Missouri college students face serious achievement gaps based on race, income, parents’ education and sometimes gender, a report from the Missouri Department of Higher Education and Workforce Development revealed.
“It’s not very uplifting data,” said Erik Anderson, director of innovation and performance for the department. “It’s fairly depressing.”
But the fact that Missouri is willing to recognize the severity of the problem could be the key to finding solutions, Anderson suggested during his presentation at the first Equity in Missouri Higher Education Summit. During the summit, participants discussed way to improve equity. Now, the next steps are to identify which can be put into practice and who should take responsibility for them.
The report defines equity as “the idea that a student’s life circumstances should not dictate chances of success.”
According to the report, first generation, low income and black college students disproportionately attend less selective colleges and are more likely to be enrolled in remedial education. Black and low-income students typically begin college with fewer credits. Black and Native American students have below-average retention rates. A roughly five-point gap in ACT scores between black and white students has remained consistent. Women are generally well-represented in higher education, but make up only around a third of STEM students.
Keynote speaker Wil Del Pilar led the group in a discussion of ways to narrow these gaps.
Del Pilar, vice president of higher education policy and practice at The Education Trust, a nonprofit research and advocacy organization, emphasized that the issue was personal for him.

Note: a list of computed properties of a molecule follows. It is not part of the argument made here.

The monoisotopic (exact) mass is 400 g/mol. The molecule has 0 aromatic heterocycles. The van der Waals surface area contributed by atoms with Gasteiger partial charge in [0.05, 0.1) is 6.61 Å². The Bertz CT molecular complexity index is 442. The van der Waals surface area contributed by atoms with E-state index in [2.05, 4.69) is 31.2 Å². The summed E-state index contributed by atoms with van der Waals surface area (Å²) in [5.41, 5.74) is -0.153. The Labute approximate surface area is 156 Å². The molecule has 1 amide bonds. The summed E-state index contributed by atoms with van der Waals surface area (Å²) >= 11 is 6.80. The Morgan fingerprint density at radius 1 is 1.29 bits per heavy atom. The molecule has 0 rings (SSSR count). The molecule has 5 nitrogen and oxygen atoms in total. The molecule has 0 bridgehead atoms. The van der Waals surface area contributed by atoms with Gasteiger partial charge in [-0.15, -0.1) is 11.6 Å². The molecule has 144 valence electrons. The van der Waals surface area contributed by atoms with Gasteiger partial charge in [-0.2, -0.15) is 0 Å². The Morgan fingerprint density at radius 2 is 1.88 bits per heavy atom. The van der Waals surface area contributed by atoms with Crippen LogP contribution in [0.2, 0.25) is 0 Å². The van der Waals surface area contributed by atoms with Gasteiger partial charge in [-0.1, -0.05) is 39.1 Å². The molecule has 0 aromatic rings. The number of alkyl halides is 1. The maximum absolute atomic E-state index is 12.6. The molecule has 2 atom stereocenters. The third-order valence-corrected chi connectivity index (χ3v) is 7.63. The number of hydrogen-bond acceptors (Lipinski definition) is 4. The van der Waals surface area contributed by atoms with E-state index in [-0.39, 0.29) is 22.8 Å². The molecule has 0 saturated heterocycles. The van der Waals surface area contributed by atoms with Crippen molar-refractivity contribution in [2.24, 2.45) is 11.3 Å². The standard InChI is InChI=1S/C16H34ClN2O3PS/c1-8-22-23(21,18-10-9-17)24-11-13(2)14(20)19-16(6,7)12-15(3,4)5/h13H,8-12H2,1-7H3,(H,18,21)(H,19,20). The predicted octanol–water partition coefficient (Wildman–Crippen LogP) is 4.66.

A first generation college student, he originally didn’t attend university, he said, because his high school counselor discouraged him from applying.
“He made a decision about how intelligent I was or what my abilities were,” Del Pilar said.
Del Pilar later figured out how to apply on his own, and eventually got his doctorate.
“I’ve worked for three governors. I’ve worked at six institutions. And (the counselor) told me I didn’t need to worry about AP or SAT or college prep,” he said. For many students, “We don’t believe that they have the capacity, but if you give students a chance, students have the capacity to do this work.”
Ways to reduce inequity that Del Pilar and other participants mentioned include:
- Not using ACT scores in admissions.
- Eliminating remedial education classes that put students behind schedule.
- Requiring Free Application for Federal Student Aid completion for high school graduation.
- Providing incentives for schools to support minority and low-income students.
- Helping adults with some college credits to finish their degrees.
- Providing emergency grants to students to help them stay in school.
Choosing which ideas to put into practice and who should take charge of them comes next, Commissioner of Higher Education Zora Mulligan told the Missourian.
She said she was pleased that “a lot of the suggestions are related to work that is already underway” in her department, such as the FastTrack financial aid program for adults.
While this year’s report focused on access to education, the next report will focus on student success, Mulligan said.
“We know that starting college isn’t enough, that students — once they start — have to have a pathway to completion.”
Supervising editor is Hannah Hoffmeister.